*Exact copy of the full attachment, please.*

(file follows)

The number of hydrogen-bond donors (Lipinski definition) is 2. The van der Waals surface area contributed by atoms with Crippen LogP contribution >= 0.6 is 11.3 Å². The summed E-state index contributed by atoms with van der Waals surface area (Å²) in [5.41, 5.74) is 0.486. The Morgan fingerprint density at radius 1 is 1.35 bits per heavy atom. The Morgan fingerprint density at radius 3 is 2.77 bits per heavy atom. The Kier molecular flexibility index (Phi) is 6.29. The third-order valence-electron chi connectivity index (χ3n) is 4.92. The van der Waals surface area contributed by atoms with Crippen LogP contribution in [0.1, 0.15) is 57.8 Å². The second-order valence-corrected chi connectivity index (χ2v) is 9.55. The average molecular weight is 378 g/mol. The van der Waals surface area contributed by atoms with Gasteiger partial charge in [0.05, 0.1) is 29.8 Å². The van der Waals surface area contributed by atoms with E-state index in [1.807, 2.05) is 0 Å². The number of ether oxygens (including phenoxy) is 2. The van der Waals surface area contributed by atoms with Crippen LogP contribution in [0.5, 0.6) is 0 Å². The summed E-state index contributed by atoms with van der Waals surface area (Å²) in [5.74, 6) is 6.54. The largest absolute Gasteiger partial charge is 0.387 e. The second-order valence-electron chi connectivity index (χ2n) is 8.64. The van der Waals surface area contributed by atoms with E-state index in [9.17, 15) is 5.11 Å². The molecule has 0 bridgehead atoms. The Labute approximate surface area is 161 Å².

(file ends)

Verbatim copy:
The number of hydrogen-bond donors (Lipinski definition) is 2. The van der Waals surface area contributed by atoms with Crippen LogP contribution >= 0.6 is 11.3 Å². The summed E-state index contributed by atoms with van der Waals surface area (Å²) in [5.41, 5.74) is 0.486. The Morgan fingerprint density at radius 1 is 1.35 bits per heavy atom. The Morgan fingerprint density at radius 3 is 2.77 bits per heavy atom. The Kier molecular flexibility index (Phi) is 6.29. The third-order valence-electron chi connectivity index (χ3n) is 4.92. The van der Waals surface area contributed by atoms with Crippen LogP contribution in [0.1, 0.15) is 57.8 Å². The second-order valence-corrected chi connectivity index (χ2v) is 9.55. The average molecular weight is 378 g/mol. The van der Waals surface area contributed by atoms with Gasteiger partial charge in [0.05, 0.1) is 29.8 Å². The van der Waals surface area contributed by atoms with E-state index in [1.807, 2.05) is 0 Å². The number of ether oxygens (including phenoxy) is 2. The van der Waals surface area contributed by atoms with Crippen LogP contribution in [0.5, 0.6) is 0 Å². The summed E-state index contributed by atoms with van der Waals surface area (Å²) in [5.74, 6) is 6.54. The largest absolute Gasteiger partial charge is 0.387 e. The second-order valence-electron chi connectivity index (χ2n) is 8.64. The van der Waals surface area contributed by atoms with E-state index in [9.17, 15) is 5.11 Å². The molecule has 0 bridgehead atoms. The Labute approximate surface area is 161 Å².